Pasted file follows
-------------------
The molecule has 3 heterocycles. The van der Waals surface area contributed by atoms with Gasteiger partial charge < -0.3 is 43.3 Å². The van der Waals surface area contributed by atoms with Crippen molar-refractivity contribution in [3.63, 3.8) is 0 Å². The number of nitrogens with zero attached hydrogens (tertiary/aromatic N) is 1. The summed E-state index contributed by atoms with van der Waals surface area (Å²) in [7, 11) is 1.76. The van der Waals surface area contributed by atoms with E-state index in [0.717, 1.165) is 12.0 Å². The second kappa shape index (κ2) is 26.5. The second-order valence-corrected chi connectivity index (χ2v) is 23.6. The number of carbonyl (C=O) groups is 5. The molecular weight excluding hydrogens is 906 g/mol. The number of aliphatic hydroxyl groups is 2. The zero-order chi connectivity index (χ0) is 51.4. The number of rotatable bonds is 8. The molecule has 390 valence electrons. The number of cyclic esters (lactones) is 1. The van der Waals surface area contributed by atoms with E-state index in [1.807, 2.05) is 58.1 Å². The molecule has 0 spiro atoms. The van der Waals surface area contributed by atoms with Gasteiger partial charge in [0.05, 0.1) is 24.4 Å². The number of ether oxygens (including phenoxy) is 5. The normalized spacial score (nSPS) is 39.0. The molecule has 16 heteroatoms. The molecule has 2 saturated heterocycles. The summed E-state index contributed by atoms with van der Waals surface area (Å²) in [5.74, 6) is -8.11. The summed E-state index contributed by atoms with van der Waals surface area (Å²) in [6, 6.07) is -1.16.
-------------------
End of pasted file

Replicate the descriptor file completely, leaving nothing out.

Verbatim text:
The molecule has 3 heterocycles. The van der Waals surface area contributed by atoms with Gasteiger partial charge < -0.3 is 43.3 Å². The van der Waals surface area contributed by atoms with Crippen molar-refractivity contribution in [3.63, 3.8) is 0 Å². The number of nitrogens with zero attached hydrogens (tertiary/aromatic N) is 1. The summed E-state index contributed by atoms with van der Waals surface area (Å²) in [7, 11) is 1.76. The van der Waals surface area contributed by atoms with E-state index in [0.717, 1.165) is 12.0 Å². The second kappa shape index (κ2) is 26.5. The second-order valence-corrected chi connectivity index (χ2v) is 23.6. The number of carbonyl (C=O) groups is 5. The molecular weight excluding hydrogens is 906 g/mol. The number of aliphatic hydroxyl groups is 2. The zero-order chi connectivity index (χ0) is 51.4. The number of rotatable bonds is 8. The molecule has 390 valence electrons. The number of cyclic esters (lactones) is 1. The van der Waals surface area contributed by atoms with E-state index in [1.807, 2.05) is 58.1 Å². The molecule has 0 spiro atoms. The van der Waals surface area contributed by atoms with Gasteiger partial charge in [0.05, 0.1) is 24.4 Å². The number of ether oxygens (including phenoxy) is 5. The normalized spacial score (nSPS) is 39.0. The molecule has 16 heteroatoms. The molecule has 2 saturated heterocycles. The summed E-state index contributed by atoms with van der Waals surface area (Å²) in [5.74, 6) is -8.11. The summed E-state index contributed by atoms with van der Waals surface area (Å²) in [6, 6.07) is -1.16.